Thank you to all who applied for the 2022 Summer Thesis Research Grants. Congratulations to the 2022 recipients for their outstanding work!
Summer thesis research grants are generously support by members of the Harvard Asian American Alumni Alliance and the Instituto Cervantes Observatory of the Spanish Language. We are enormously grateful to those who make these opportunities possible.
"The Colonial Construction of the Southwest Mexican Border: A Trial for the Rio Grande /Rio Bravo"--I decided to write on this topic because the national narrative is failing to account for the true devastation of current border policies to not only migrants but the surrounding communities and nonhuman species that are impacted by attempts at restricting one of the most natural instinctual acts: migration. In the process, the rich social life of Brownsville, Texas and its natural environment is obscured as border policies sever the relationship to land, leaving individuals in a precarious condition as water becomes a finite resource and several species are endangered.
I will be conducting research on the Navajo Ceremonial System, focusing on a specific collection of 1,300+ wax cylinder recordings located at the Ethnological Museum of Berlin. I decided on this topic after writing my junior paper for my Hist&Lit tutorial last year. I was writing on Gender Diversity within Navajo culture and through that research, I identified a nádleeh, or "2-spirit," Navajo healer by the name of Hosteen Klah. Klah was a remarkable figure in the community and knew rare healing ceremonies; the songs consisting those ceremonies were recorded in the late 1920s and are now in Berlin.
Marissa Joseph is a rising senior studying History and Literature with a citation in Spanish. A child of two Haitian immigrants, her research traces the decolonial historicallegacies of the Haitian Revolution. This summer, Marissa hopes to explore the literary relationship between Haiti and Cuba during the 1940s by examining the transnational works of Afro-Cuban writers and their fascination with Haiti as a symbol of resistance.
Inspired by the lived experiences of my parents, I am conducting ethnographical and archival research primarily in Lomé, Togo to explore concepts of neocolonialism and migration through the lens of political trauma. Togo maintains a unique position in postcolonial West Africa with the current family having been in power since independence; the longest ruling African military dictator, Eyadema Gnassingbé, and his regime provides the backdrop for this project, in which I plan to elucidate moments of political action as a response to this abusive state/citizen relationship. Engaging with Togolese theorists and drawing from the psychoanalytic school of social theory will reveal novel insights into the postcolonial state, and how citizens practice agency in this context. I theorize that not only is migration a symptom of political trauma, but it is a traumatic event in and of itself, especially made evident in the Togolese case.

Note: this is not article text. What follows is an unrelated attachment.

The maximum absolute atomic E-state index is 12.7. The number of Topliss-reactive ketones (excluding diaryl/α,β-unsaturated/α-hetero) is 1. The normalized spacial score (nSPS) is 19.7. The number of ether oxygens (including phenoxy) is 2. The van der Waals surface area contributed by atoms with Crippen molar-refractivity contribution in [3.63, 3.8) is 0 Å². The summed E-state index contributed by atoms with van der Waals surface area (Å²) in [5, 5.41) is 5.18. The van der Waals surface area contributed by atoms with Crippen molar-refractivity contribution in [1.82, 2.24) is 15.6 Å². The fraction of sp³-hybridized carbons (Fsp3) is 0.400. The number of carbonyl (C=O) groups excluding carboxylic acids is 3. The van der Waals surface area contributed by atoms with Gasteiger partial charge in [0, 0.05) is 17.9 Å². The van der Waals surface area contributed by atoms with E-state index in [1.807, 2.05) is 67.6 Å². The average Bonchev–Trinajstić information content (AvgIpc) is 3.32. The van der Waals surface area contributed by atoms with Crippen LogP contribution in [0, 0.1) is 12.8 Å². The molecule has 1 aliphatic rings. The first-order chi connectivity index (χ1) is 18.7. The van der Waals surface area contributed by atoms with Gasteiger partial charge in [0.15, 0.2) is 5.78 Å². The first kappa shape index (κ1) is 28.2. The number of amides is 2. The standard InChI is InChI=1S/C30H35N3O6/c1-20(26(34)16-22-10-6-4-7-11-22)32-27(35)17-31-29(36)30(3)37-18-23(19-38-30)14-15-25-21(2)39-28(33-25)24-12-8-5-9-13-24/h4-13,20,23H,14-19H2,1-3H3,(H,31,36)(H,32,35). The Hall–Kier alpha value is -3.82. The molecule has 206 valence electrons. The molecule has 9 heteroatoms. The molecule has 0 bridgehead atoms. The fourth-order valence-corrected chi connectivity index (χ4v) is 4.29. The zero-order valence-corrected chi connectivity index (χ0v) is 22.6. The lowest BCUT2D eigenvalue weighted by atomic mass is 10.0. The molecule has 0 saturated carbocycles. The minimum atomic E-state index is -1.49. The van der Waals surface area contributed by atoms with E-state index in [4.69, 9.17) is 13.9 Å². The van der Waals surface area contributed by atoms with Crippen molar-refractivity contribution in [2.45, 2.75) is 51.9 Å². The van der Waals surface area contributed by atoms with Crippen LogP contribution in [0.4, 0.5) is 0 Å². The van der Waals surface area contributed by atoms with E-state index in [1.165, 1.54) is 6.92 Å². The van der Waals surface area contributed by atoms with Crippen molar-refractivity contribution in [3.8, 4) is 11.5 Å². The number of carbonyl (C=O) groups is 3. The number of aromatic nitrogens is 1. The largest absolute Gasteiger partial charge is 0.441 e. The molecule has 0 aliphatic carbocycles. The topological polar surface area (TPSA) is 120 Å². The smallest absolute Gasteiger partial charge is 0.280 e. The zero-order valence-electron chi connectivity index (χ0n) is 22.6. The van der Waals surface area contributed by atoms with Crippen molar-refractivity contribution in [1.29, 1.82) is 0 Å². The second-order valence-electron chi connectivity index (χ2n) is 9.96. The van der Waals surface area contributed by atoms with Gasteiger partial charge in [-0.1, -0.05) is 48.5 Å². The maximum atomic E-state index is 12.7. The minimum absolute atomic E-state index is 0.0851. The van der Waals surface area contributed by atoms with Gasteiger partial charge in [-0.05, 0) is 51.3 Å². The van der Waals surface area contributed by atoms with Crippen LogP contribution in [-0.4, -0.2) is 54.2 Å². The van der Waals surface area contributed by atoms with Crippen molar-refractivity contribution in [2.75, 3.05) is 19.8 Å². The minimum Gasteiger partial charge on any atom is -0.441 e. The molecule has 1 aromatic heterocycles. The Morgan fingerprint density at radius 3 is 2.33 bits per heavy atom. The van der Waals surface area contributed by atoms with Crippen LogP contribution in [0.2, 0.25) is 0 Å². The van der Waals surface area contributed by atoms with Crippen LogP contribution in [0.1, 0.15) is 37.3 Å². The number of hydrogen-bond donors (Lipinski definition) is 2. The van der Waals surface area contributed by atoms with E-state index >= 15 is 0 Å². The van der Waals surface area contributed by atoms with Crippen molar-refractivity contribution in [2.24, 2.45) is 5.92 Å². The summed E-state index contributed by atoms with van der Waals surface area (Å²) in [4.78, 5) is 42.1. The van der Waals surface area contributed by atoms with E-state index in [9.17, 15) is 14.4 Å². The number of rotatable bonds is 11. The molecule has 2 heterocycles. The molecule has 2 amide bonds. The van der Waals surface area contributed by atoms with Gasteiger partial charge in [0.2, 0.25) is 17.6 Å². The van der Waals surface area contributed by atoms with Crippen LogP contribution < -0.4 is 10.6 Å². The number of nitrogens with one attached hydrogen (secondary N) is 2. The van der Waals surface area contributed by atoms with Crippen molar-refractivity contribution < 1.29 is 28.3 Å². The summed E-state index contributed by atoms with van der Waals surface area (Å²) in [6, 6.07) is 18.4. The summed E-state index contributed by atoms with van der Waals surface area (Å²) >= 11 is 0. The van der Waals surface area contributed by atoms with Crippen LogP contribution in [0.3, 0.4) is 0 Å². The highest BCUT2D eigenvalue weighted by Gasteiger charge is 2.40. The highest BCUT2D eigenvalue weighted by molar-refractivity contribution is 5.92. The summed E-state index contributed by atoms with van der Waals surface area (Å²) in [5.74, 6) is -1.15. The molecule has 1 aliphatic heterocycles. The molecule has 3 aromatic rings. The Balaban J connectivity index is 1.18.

My name is Jeromel, and I am a joint concentrator in Social Anthropology and Comparative Study of Religion. I was born and raised in the Philippines, and my mother and I immigrated to the U.S. when I was 11 years old. My mother is a caregiver, and much of my family outside the Philippines are in the labor of caregiving as nurses. My personal background has shaped my interest in migrant labor and the specific stories of Overseas Filipino Workers or OFWs. The Philippines is the world’s largest exporter of nurses and caregivers. The “English only” colonial education policy of the U.S. during its 48 year rule over the Philippines is one of the layers that shape the established migration path where other countries in the world recruit Filipinxs–– specifically Filipina women––as caregivers, domestic workers, and nurses. My thesis will tell the understudied and sidelined stories of Filipina domestic workers in the Middle East. Given structures of unfree labor like the Kafala System that invisibilizes migrant workers, I will work with Filipina domestic workers to tell their stories of how they have endured this through informal spaces and networks of care.
I am conducting senior thesis research on the memory and commemoration of the Pueblo Revolt of 1680, an event considered by some historians as the “first American revolution.” I aim to study how monuments shape present-day cultural and political landscapes by visiting various statues in New Mexico, Washington D.C., and Spain, as well as archives in Mexico. Especially after numerous statues of colonial figures were removed or destroyed during protests in the summer of 2020, I hope to better understand the role of storytelling and memory in crafting local and national histories, analyzing how these stories shift across borders.
For my senior thesis, I aim to research the connections between sites containing polluted water and the people who interact with them. These people are activists, farmers, fishers, officials, siblings, teachers, students, and everyone you could ever think of. What ties each of them to my site, The Tar Creek Superfund Site, is that they live near the site and interact with it in some way. I look to explore why locals choose to remain near one of the largest lead mines in the world, and why advocates voice up for remediation while others remain complacent. I grew up near this site, and always wondered why many never cared about how they and their neighbors are being poisoned. Through a series of interviews, surveys, and physical analyses, I aim to explore how people relate to water, to land, to each other, and their homes. By outlining these relations, I hope to give agency to other sites globally who face pollution, propose preservation, and yearn for cleaner futures.